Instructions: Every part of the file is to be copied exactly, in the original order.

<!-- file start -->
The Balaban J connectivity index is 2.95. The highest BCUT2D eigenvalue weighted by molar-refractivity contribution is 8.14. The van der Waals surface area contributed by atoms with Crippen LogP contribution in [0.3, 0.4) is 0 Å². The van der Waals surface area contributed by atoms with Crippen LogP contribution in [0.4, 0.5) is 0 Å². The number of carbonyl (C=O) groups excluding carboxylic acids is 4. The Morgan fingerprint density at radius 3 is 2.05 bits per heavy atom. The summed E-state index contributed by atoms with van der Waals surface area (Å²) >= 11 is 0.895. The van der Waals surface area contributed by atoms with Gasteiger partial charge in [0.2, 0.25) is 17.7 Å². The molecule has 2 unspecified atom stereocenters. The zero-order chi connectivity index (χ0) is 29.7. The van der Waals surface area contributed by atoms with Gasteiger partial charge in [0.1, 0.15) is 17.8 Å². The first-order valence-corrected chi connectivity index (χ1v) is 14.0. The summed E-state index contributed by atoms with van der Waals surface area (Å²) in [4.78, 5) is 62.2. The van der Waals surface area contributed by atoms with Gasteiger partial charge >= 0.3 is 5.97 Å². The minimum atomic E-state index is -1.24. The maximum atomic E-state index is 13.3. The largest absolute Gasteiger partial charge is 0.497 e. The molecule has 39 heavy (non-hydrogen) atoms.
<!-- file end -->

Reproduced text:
The Balaban J connectivity index is 2.95. The highest BCUT2D eigenvalue weighted by molar-refractivity contribution is 8.14. The van der Waals surface area contributed by atoms with Crippen LogP contribution in [0.3, 0.4) is 0 Å². The van der Waals surface area contributed by atoms with Crippen LogP contribution in [0.4, 0.5) is 0 Å². The number of carbonyl (C=O) groups excluding carboxylic acids is 4. The Morgan fingerprint density at radius 3 is 2.05 bits per heavy atom. The summed E-state index contributed by atoms with van der Waals surface area (Å²) >= 11 is 0.895. The van der Waals surface area contributed by atoms with Gasteiger partial charge in [0.2, 0.25) is 17.7 Å². The molecule has 2 unspecified atom stereocenters. The zero-order chi connectivity index (χ0) is 29.7. The van der Waals surface area contributed by atoms with Gasteiger partial charge in [0.1, 0.15) is 17.8 Å². The first-order valence-corrected chi connectivity index (χ1v) is 14.0. The summed E-state index contributed by atoms with van der Waals surface area (Å²) in [4.78, 5) is 62.2. The van der Waals surface area contributed by atoms with Gasteiger partial charge >= 0.3 is 5.97 Å². The minimum atomic E-state index is -1.24. The maximum atomic E-state index is 13.3. The largest absolute Gasteiger partial charge is 0.497 e. The molecule has 39 heavy (non-hydrogen) atoms.